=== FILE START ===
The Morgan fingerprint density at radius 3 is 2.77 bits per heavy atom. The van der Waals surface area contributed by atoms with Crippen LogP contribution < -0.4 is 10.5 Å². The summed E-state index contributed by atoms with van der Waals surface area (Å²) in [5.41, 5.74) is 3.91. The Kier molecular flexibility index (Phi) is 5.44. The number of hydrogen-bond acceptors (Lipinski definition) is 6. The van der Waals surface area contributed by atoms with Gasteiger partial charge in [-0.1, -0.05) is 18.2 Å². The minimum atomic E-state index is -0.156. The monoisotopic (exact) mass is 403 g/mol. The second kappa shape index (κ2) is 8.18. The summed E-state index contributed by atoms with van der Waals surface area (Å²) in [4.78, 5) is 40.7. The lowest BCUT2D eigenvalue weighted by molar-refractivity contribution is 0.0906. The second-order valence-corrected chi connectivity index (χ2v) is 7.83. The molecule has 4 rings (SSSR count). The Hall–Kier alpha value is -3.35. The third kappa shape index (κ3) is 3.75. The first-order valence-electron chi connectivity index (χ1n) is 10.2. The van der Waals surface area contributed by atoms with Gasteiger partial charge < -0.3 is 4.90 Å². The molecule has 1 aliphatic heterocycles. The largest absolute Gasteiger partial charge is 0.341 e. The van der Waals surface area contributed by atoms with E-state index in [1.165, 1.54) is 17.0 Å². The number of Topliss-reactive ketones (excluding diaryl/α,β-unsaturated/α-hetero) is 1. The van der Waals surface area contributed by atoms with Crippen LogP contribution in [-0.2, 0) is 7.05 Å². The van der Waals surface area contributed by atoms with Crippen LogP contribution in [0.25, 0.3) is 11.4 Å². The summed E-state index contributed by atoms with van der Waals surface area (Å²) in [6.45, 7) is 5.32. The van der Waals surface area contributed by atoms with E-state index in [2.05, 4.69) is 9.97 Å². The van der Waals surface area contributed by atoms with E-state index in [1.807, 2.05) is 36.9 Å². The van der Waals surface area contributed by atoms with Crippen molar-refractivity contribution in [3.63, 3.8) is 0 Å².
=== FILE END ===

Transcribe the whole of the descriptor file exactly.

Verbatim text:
The Morgan fingerprint density at radius 3 is 2.77 bits per heavy atom. The van der Waals surface area contributed by atoms with Crippen LogP contribution < -0.4 is 10.5 Å². The summed E-state index contributed by atoms with van der Waals surface area (Å²) in [5.41, 5.74) is 3.91. The Kier molecular flexibility index (Phi) is 5.44. The number of hydrogen-bond acceptors (Lipinski definition) is 6. The van der Waals surface area contributed by atoms with Gasteiger partial charge in [-0.1, -0.05) is 18.2 Å². The minimum atomic E-state index is -0.156. The monoisotopic (exact) mass is 403 g/mol. The second kappa shape index (κ2) is 8.18. The summed E-state index contributed by atoms with van der Waals surface area (Å²) in [4.78, 5) is 40.7. The lowest BCUT2D eigenvalue weighted by molar-refractivity contribution is 0.0906. The second-order valence-corrected chi connectivity index (χ2v) is 7.83. The molecule has 4 rings (SSSR count). The Hall–Kier alpha value is -3.35. The third kappa shape index (κ3) is 3.75. The first-order valence-electron chi connectivity index (χ1n) is 10.2. The van der Waals surface area contributed by atoms with Gasteiger partial charge < -0.3 is 4.90 Å². The molecule has 1 aliphatic heterocycles. The largest absolute Gasteiger partial charge is 0.341 e. The van der Waals surface area contributed by atoms with E-state index in [1.165, 1.54) is 17.0 Å². The number of Topliss-reactive ketones (excluding diaryl/α,β-unsaturated/α-hetero) is 1. The van der Waals surface area contributed by atoms with Crippen LogP contribution in [-0.2, 0) is 7.05 Å². The van der Waals surface area contributed by atoms with Crippen LogP contribution in [0.25, 0.3) is 11.4 Å². The summed E-state index contributed by atoms with van der Waals surface area (Å²) in [6.45, 7) is 5.32. The van der Waals surface area contributed by atoms with E-state index in [2.05, 4.69) is 9.97 Å². The van der Waals surface area contributed by atoms with E-state index in [1.807, 2.05) is 36.9 Å². The van der Waals surface area contributed by atoms with Crippen molar-refractivity contribution in [3.63, 3.8) is 0 Å².